If the forum hosted Monday in the UTC University Center took place in Egypt, those in attendance would likely have been arrested.
Though security personnel blanketed the room and chants of "down with the coup" briefly erupted as panelists told their first-hand accounts of the Egyptian struggle for democracy, the entire scene was perfectly legal in the United States.
That sort of freedom is what Mohamed Ahmed and Sarah Attia say they want to bring to the nation of Egypt.
The two were among several speakers who engaged with the crowd of close to 100 during "Democracy and Human Rights in Egypt," an afternoon-long event presented by Egyptians Abroad for Democracy.
Ahmed is a Chattanoogan born in Egypt who traveled to his native country during the summer and witnessed the bloody controversy surrounding the ousting of Mohamed Morsi, the nation's first democratically elected president who many feared because of his leadership in the Muslim Brotherhood and moves toward Islam-based governance.
Attia is the wife of one of Morsi's aides. She is raising her four children without the help of her husband as he remains in prison, silenced by the military's movement against Morsi that Egyptians Abroad for Democracy views as an oppressive coup.
The group feels the circumstances surrounding Morsi's removal from office and surrounding military violence in the country have been misrepresented by some media and not fully understood by the rest of the world, including the United States, which continues to provide financial aid to Egypt.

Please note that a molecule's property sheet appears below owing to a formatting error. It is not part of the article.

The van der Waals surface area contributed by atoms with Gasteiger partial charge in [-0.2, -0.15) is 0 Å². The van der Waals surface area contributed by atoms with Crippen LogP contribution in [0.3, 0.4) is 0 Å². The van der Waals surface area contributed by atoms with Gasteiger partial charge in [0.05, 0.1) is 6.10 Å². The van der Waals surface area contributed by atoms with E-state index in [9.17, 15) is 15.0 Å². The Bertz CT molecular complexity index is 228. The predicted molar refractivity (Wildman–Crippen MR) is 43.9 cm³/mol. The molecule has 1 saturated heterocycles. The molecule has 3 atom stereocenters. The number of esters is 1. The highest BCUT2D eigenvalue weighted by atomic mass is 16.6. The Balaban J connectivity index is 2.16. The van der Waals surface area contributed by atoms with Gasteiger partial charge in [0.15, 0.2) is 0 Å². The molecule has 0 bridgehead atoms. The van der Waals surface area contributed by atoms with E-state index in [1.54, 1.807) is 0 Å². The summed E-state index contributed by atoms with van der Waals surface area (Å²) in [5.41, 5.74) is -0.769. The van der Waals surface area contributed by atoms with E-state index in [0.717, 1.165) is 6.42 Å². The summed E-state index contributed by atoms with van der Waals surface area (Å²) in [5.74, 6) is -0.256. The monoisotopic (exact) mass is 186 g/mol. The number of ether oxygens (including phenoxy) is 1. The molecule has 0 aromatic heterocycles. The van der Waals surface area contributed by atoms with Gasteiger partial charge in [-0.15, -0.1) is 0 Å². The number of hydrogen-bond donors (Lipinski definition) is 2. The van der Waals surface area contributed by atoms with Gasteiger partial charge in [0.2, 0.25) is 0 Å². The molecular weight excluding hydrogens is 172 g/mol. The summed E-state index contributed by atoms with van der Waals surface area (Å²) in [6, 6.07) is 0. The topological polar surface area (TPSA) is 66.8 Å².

So to raise awareness of the issues in Egypt, the group is sharing the stories of those who have been immersed in them. Monday's visit to UTC was the first stop on the tour.
"We do not want to see any more innocent lives lost," said Ahmed, who holds a master's degree from Kennesaw State University and witnessed the killing of Morsi supporters during his visit to Egypt. "We do not want to give approximately $1.5 billion dollars of our tax money to a military that kills our own people."
Ahmed found himself the subject of a live CNN interview in the heart of the protests during his trip. He explained then, to a national television audience, the importance of respecting democracy and freedom over the efforts of the Egyptian military and media.
He told of the aftermath Monday.
"As usual, when I went home the Egyptian media was manipulating and twisting the facts and saying the peaceful protesters were attacking the residents of the area," Ahmed said.
Attia's husband, Khaled Al-Qazzaz, worked closely with Morsi. Attia recalled the 12-hour days her husband worked to help Egypt develop in its infant democracy. Those were hard enough on her and their children.
Then one day last summer, their dad did not come home. He had been arrested.
"What crime has Khaled done for 286 days of no freedom without charge?" Attia asked the audience at UTC. "Was his charge that he dreamed of democracy, that he dreamed of a better Egypt?"
Attia plans to return to Egypt soon.
In the meantime she is sharing her story in hopes the world will gain a better, more personal understanding of the issues Egypt faces.
"I am here today fighting for justice for my husband and for all Egyptians," she said, "and to share with you through my own view what my family and Egyptians have lived through."
Contact staff writer David Cobb at firstname.lastname@example.org or 423-757-6731.